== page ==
• Tenfold

    Communication Arts Interview

    An undergraduate degree in liberal arts and a graduate degree in interdisciplinary computer science, both from Mills College, along with a couple of years worth of graphic design courses at California College of the Arts eventually led Andrea Silvestri to found Tenfold.

    What site do you look at every day? Reliably, consistently? NYTimes.com.

    What’s the subject, topic of it? Well, I guess it’s “all the news that’s fit to print,” which, after 110 years, is still the company’s motto.

    What’s so great about it? It embodies what the Web does best: matching content with appropriate media. For some topics words are enough; it’s virtually impossible to do a compelling political analysis with pictures (am I dating myself?). But your ordinary everyday news items? Give me a top-line assessment, some sound bites and a slideshow.

    What makes it technically compelling? The exquisite multimedia feature presentations, often in the reporter’s (thoughtful, occasionally tentative, sometimes tortured) voice, that can take you to worlds you never knew existed. In most cases, in terms of sheer impact, a photograph still trumps a video, regardless of the latter’s obvious merits. And of course the site’s updated I don’t know how many times an hour, with reporters filing from all over the planet.

    How would you improve it? While NYTimes.com makes a grand and I think unparalleled effort to get it all and get most of it right, it can’t cover everything. There are important, compelling, sometimes scary stories out there that the Times either chooses not to cover or just doesn’t know about. Cow abduction, for instance, a story close to my Kansan heart. (In short, aliens are taking them.) So I would combine NYTimes.com with single-topic news sites, like Cowabduction.com.

    What’s your job? I founded our company (Tenfold) and I’m the art director. But there are only a few of us so I do just about everything else, too. I know much more than I care to about our ISP.

    Where do you work? Geographically? Right next door to where I live, in Oakland, California. In the late ’90s, my husband, who is also my business partner, and I bought a duplex, with the intention of eventually turning half of it into our studio. A little more than a year ago, we did that, and moved our base of operations out of the single-story, brick warehouse we rented in Emeryville. Our commute, which used to be six miles, door-to-door, but could take half an hour in traffic, is now about 30 feet along the ground-level corridor that joins the two halves of the building. Often we don’t leave the building for days at a time, which takes us a long way toward our goal of zero carbon emissions.

    If you have a degree, in what field is it? I have two degrees from Mills College, one in liberal arts (undergraduate), one in interdisciplinary computer science (graduate). I also studied graphic design at California College of the Arts.

    How did you get involved in this industry? As an undergraduate, I studied letterpress printing. As a graduate student, I studied interface design for public space (museums mostly). I’d always been interested in graphic design (in a way, the two are joined at the hip). One thing led to another.

    What’s your biggest web (design) turn-off? Anything that gets in the way of communication; I’m particularly fond of hidden contact information.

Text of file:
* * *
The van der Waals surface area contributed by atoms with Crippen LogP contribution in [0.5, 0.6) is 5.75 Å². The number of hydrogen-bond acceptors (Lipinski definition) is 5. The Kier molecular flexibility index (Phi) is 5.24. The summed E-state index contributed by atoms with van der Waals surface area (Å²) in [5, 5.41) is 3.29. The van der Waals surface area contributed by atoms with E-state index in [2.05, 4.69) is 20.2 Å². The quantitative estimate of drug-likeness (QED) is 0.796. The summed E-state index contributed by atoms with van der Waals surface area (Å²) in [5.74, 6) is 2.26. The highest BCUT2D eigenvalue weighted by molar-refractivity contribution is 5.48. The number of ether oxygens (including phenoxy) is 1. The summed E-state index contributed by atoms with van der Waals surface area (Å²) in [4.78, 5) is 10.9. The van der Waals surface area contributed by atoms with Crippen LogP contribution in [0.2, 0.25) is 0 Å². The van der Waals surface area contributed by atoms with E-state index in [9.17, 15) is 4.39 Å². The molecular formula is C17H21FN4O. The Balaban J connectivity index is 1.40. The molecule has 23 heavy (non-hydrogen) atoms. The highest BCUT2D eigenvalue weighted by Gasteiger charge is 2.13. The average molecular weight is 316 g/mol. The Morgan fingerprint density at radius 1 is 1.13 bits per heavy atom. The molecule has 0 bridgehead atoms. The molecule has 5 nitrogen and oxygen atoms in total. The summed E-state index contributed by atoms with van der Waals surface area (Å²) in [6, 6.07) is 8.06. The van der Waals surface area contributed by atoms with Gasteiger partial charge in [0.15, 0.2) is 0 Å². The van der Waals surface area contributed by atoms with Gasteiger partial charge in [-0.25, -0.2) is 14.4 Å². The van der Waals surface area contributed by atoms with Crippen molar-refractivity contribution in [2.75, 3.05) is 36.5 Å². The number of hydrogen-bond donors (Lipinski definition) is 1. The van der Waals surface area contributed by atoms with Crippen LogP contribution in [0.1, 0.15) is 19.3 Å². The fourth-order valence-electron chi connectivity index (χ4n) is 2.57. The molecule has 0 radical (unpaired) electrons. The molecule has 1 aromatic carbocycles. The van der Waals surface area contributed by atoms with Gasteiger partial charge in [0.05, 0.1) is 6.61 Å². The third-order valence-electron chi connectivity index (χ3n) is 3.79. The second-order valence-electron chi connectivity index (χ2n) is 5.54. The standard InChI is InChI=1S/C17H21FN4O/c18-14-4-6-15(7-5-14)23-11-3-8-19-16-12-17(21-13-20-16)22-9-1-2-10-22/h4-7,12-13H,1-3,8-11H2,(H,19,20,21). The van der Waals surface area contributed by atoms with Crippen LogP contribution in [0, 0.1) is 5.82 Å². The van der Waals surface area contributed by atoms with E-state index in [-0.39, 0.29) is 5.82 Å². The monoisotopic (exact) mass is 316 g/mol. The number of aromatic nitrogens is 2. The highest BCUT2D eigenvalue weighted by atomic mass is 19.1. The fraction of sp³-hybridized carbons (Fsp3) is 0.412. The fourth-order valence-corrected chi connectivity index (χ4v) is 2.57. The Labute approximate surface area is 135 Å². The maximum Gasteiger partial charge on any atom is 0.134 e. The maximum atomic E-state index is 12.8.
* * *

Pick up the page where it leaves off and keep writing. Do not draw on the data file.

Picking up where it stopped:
Who, in this industry or not, has been your biggest inspiration? I think I’ll stick to this industry. Second Story. I love what they do and I love how they do it.

    What’s the weirdest thing you’ve bought online? A Chinese porcelain horse. I’m still not quite sure how this happened. My husband and I frequent a local auction house, Clar’s Auction Gallery. Recently, they moved their auctions online, live, real-time. Well, half the fun of the auction is being there , so at first we didn’t pay much attention to the online version. But then, at one of the auctions, we (I’m being generous. I mean my husband) got involved in a bidding war over a totally unnecessary Eames chair and ended-up paying way too much for it. He didn’t like the looks of the guy who was bidding against him, he later reported. He was obviously a dealer and would not appreciate the chair. So we took out a second mortgage, paid the auction house for the chair, and everything turned out OK.

    We realized after that experience that we (my husband) didn’t possess the personal restraint that high-stakes bidding requires. So we decided to try the online version. Online we wouldn’t be able to see our competitors; online we would remain rational as the bidding war escalated. That part was true. It was, however, also true that we both found the online interface to be at best puzzling, and, with an unintentional click of the mouse, we wound up bidding on and purchasing a Chinese porcelain horse that we didn’t even want. Suffice to say, we’ve returned to in-person bidding.

    What do you do in your spare time? Spare time? I have a two-year-old.

    What music are you listening to right now? Mozart’s Mass in C Minor in preparation for singing it in the spring (OK, maybe I have a little spare time). Also, Jenny Scheinman’s 12 Songs, which we listen to several times a day.

    What product/gadget can you not live without? My $30 RadioShack VoiceStar headset. I’m wearing it now. Can you tell?

    What’s your dream computer setup? One where everything works.

    Read the interview online here.

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    Why Tenfold?

    We enjoy a wide array of clients—scientists, technologists, entrepreneurs, artists, educators, government officials. Many of them are specialists, narrowly focused. By providing perspective, rigorous problem solving, and communication that is engaging, clear and precise, we liberate them to do what they do best.

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